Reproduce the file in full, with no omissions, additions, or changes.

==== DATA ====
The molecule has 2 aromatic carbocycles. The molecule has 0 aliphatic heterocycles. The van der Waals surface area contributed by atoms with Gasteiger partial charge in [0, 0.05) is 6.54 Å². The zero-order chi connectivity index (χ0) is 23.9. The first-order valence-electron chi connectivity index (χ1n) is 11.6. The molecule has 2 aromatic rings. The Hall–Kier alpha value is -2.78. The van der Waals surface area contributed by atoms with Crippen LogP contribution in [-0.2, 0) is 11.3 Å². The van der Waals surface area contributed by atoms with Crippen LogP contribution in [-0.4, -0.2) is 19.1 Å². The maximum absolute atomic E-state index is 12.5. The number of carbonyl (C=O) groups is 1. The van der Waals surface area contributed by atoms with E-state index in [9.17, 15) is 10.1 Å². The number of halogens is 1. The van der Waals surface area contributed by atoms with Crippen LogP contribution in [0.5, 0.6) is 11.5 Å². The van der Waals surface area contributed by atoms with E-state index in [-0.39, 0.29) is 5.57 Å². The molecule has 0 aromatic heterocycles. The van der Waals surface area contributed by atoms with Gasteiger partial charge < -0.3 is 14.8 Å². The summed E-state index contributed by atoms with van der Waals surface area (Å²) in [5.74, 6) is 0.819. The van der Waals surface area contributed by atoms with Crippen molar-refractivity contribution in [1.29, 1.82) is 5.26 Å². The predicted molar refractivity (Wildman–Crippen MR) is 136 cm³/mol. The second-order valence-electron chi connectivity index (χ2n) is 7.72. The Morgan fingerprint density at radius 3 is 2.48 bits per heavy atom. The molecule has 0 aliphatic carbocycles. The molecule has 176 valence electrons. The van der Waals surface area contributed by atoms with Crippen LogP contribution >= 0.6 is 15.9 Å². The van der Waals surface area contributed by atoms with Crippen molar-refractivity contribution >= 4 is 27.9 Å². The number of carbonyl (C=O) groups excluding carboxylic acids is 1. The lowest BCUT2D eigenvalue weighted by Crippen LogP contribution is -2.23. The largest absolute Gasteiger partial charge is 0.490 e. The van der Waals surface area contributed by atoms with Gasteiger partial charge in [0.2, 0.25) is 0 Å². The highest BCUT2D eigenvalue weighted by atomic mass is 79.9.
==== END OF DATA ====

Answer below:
The molecule has 2 aromatic carbocycles. The molecule has 0 aliphatic heterocycles. The van der Waals surface area contributed by atoms with Gasteiger partial charge in [0, 0.05) is 6.54 Å². The zero-order chi connectivity index (χ0) is 23.9. The first-order valence-electron chi connectivity index (χ1n) is 11.6. The molecule has 2 aromatic rings. The Hall–Kier alpha value is -2.78. The van der Waals surface area contributed by atoms with Crippen LogP contribution in [-0.2, 0) is 11.3 Å². The van der Waals surface area contributed by atoms with Crippen LogP contribution in [-0.4, -0.2) is 19.1 Å². The maximum absolute atomic E-state index is 12.5. The number of carbonyl (C=O) groups is 1. The van der Waals surface area contributed by atoms with E-state index in [9.17, 15) is 10.1 Å². The number of halogens is 1. The van der Waals surface area contributed by atoms with Crippen LogP contribution in [0.5, 0.6) is 11.5 Å². The van der Waals surface area contributed by atoms with E-state index in [-0.39, 0.29) is 5.57 Å². The molecule has 0 aromatic heterocycles. The van der Waals surface area contributed by atoms with Gasteiger partial charge < -0.3 is 14.8 Å². The summed E-state index contributed by atoms with van der Waals surface area (Å²) in [5.74, 6) is 0.819. The van der Waals surface area contributed by atoms with Crippen molar-refractivity contribution in [1.29, 1.82) is 5.26 Å². The predicted molar refractivity (Wildman–Crippen MR) is 136 cm³/mol. The second-order valence-electron chi connectivity index (χ2n) is 7.72. The Morgan fingerprint density at radius 3 is 2.48 bits per heavy atom. The molecule has 0 aliphatic carbocycles. The molecule has 176 valence electrons. The van der Waals surface area contributed by atoms with Crippen LogP contribution >= 0.6 is 15.9 Å². The van der Waals surface area contributed by atoms with Crippen molar-refractivity contribution >= 4 is 27.9 Å². The number of carbonyl (C=O) groups excluding carboxylic acids is 1. The lowest BCUT2D eigenvalue weighted by Crippen LogP contribution is -2.23. The largest absolute Gasteiger partial charge is 0.490 e. The van der Waals surface area contributed by atoms with Gasteiger partial charge in [0.2, 0.25) is 0 Å². The highest BCUT2D eigenvalue weighted by atomic mass is 79.9.